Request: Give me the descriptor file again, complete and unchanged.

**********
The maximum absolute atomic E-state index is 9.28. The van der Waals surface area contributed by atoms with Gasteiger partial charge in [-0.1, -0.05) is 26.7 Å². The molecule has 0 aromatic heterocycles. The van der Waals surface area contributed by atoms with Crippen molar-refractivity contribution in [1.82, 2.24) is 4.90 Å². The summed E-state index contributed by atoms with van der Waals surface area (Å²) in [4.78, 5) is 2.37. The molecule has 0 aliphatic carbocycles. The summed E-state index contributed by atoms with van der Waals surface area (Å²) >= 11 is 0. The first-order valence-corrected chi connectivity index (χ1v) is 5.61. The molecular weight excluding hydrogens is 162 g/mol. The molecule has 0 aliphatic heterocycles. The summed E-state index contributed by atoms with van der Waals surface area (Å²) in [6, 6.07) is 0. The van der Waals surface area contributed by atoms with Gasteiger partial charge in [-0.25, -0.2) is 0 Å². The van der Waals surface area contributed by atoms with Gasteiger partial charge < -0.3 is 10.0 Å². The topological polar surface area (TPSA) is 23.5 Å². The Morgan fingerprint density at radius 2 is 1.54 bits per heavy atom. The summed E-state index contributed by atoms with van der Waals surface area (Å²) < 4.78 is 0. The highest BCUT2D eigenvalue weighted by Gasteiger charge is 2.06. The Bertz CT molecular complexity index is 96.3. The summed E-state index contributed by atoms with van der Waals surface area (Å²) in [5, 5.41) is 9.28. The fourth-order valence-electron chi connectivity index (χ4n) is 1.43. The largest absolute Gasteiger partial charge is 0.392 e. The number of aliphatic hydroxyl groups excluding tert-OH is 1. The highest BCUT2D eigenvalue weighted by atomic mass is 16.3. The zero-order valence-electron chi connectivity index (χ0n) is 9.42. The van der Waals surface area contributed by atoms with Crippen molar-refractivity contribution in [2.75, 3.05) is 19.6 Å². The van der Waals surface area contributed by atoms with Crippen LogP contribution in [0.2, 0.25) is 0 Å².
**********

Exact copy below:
The maximum absolute atomic E-state index is 9.28. The van der Waals surface area contributed by atoms with Gasteiger partial charge in [-0.1, -0.05) is 26.7 Å². The molecule has 0 aromatic heterocycles. The van der Waals surface area contributed by atoms with Crippen molar-refractivity contribution in [1.82, 2.24) is 4.90 Å². The summed E-state index contributed by atoms with van der Waals surface area (Å²) in [4.78, 5) is 2.37. The molecule has 0 aliphatic carbocycles. The summed E-state index contributed by atoms with van der Waals surface area (Å²) >= 11 is 0. The first-order valence-corrected chi connectivity index (χ1v) is 5.61. The molecular weight excluding hydrogens is 162 g/mol. The molecule has 0 aliphatic heterocycles. The summed E-state index contributed by atoms with van der Waals surface area (Å²) in [6, 6.07) is 0. The van der Waals surface area contributed by atoms with Gasteiger partial charge in [-0.25, -0.2) is 0 Å². The van der Waals surface area contributed by atoms with Gasteiger partial charge < -0.3 is 10.0 Å². The topological polar surface area (TPSA) is 23.5 Å². The Morgan fingerprint density at radius 2 is 1.54 bits per heavy atom. The summed E-state index contributed by atoms with van der Waals surface area (Å²) < 4.78 is 0. The highest BCUT2D eigenvalue weighted by Gasteiger charge is 2.06. The Bertz CT molecular complexity index is 96.3. The summed E-state index contributed by atoms with van der Waals surface area (Å²) in [5, 5.41) is 9.28. The fourth-order valence-electron chi connectivity index (χ4n) is 1.43. The largest absolute Gasteiger partial charge is 0.392 e. The number of aliphatic hydroxyl groups excluding tert-OH is 1. The highest BCUT2D eigenvalue weighted by atomic mass is 16.3. The zero-order valence-electron chi connectivity index (χ0n) is 9.42. The van der Waals surface area contributed by atoms with Crippen molar-refractivity contribution in [2.75, 3.05) is 19.6 Å². The van der Waals surface area contributed by atoms with Crippen LogP contribution in [0.2, 0.25) is 0 Å².